Unionist parties will snub all-Ireland Brexit talks with Kenny
All of Northern Ireland's main unionist parties are to snub Taoiseach Enda Kenny's all-island Brexit talks.
As the Irish Government set out plans for the November 2 meeting in Dublin, the Democratic Unionists, Ulster Unionists and Traditional Unionist Voice reiterated that they would not be taking up the invite.
The day long conference is being billed by the Taoiseach as an All-Island Civic Dialogue.
It will focus on the fallout from Brexit and the potential impact on economy and trade, the peace process, the UK-Ireland common travel area, the border and the future of the EU.
Among those invited on both sides of the border are business and employer groups, trade unions, farmers, NGOs, councils in the border region, government agencies - particularly ones with a north-south dimension, academics, universities and colleges and all the main political parties.
Mr Kenny said: “Now that we have clarity from Prime Minister [Theresa] May regarding the timetable, we will intensify our engagement and preparation for the negotiations.
“Ireland faces unique challenges from Brexit, not least given the all-island issues that arise.”
Despite a majority of voters in Northern Ireland wishing to remain in the European Union, unionists politicians have refused to support all-island Brexit discussions.
A spokesman for the DUP said: “We would value the importance of discussions on a cross border basis on issues that would effect Northern Ireland and the Republic, but ministers can easily do that through any of the existing structures.
“We are not waiting until November. We are trying to get involved in securing the best deal.”
The party said that included First Minister Arlene Foster meeting British Prime Minister Theresa May at the Conservative Party conference in Birmingham.
The Ulster Unionists said the party would not be represented at the Dublin meeting.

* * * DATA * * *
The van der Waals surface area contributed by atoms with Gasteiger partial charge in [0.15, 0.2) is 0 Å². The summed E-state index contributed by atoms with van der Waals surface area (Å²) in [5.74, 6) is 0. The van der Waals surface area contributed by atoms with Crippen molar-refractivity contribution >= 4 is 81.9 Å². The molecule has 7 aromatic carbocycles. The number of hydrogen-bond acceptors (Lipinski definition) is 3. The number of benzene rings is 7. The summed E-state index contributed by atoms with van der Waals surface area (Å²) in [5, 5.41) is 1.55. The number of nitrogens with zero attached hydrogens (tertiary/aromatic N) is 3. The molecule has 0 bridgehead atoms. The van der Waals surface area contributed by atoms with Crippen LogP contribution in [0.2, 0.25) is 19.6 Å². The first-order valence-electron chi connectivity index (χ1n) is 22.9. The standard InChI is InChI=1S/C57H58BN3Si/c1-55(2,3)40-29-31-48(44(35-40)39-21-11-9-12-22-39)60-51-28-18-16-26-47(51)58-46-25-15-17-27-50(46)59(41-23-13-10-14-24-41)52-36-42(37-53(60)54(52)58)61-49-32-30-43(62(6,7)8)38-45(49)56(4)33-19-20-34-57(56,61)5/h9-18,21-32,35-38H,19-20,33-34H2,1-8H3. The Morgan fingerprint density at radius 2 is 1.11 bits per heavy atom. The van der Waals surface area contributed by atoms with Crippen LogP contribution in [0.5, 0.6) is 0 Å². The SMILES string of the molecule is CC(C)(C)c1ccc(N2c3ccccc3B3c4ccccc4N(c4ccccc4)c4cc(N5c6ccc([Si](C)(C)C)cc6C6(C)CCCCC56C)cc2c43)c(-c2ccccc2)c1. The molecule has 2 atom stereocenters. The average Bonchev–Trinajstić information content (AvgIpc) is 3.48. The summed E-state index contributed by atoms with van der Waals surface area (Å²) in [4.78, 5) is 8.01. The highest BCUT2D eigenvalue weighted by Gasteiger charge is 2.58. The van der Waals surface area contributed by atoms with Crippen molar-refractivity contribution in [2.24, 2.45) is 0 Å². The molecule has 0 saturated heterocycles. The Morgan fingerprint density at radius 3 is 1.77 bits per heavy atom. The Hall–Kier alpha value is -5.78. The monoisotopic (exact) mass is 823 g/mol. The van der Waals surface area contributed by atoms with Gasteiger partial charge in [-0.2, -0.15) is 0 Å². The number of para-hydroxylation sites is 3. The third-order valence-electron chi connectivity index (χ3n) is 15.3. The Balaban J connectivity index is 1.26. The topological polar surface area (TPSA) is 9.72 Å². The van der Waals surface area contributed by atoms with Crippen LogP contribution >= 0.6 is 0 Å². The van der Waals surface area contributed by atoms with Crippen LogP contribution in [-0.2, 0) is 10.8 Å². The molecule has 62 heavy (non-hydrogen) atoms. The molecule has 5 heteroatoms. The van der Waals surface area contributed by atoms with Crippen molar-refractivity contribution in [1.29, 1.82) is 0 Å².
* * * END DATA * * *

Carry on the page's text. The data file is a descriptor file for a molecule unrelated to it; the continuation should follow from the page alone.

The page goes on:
And a spokesman for Jim Allister’s Traditional Unionist Voice said: “It is an internal UK matter. We want friendly relations with our nearest neighbour. We want an open border, but we don’t think that a conference in Dublin is the place.”
The SDLP supports the initiative as does the centrist Alliance Party – while Sinn Fein president Gerry Adams proposed the idea of an all-Ireland forum on the issue of Brexit in July.
The meeting in Dublin will be hosted by the Taoiseach and Foreign Affairs Minister Charlie Flanagan.
The Government said it would be “highly interactive” with key challenges set out before discussions take place.
It said its aim was to hear from those affected by the vote and to map the challenges that Brexit poses and their potential impact on different parts of society and the economy on an all-island basis.
The Taoiseach rejected criticism from Sinn Fein deputy leader Mary Lou McDonald that the Government was ill-prepared for Brexit, and that the only response was a one-day conference.
Mr Kenny was also briefing main opposition leaders on the Government’s approach.
As part of the Government’s response to Brexit, it said there would be a series of round-table discussions with interested groups about sectoral issues - and next week’s budget would have measures to which will support the overall economic response.
Mr Kenny said he would continue engaging with other EU leaders, governments and EU institutions.
He said the next North South Ministerial Council in Armagh on November 18 will be “hugely significant” with a focus on protecting the peace process in Brexit talks.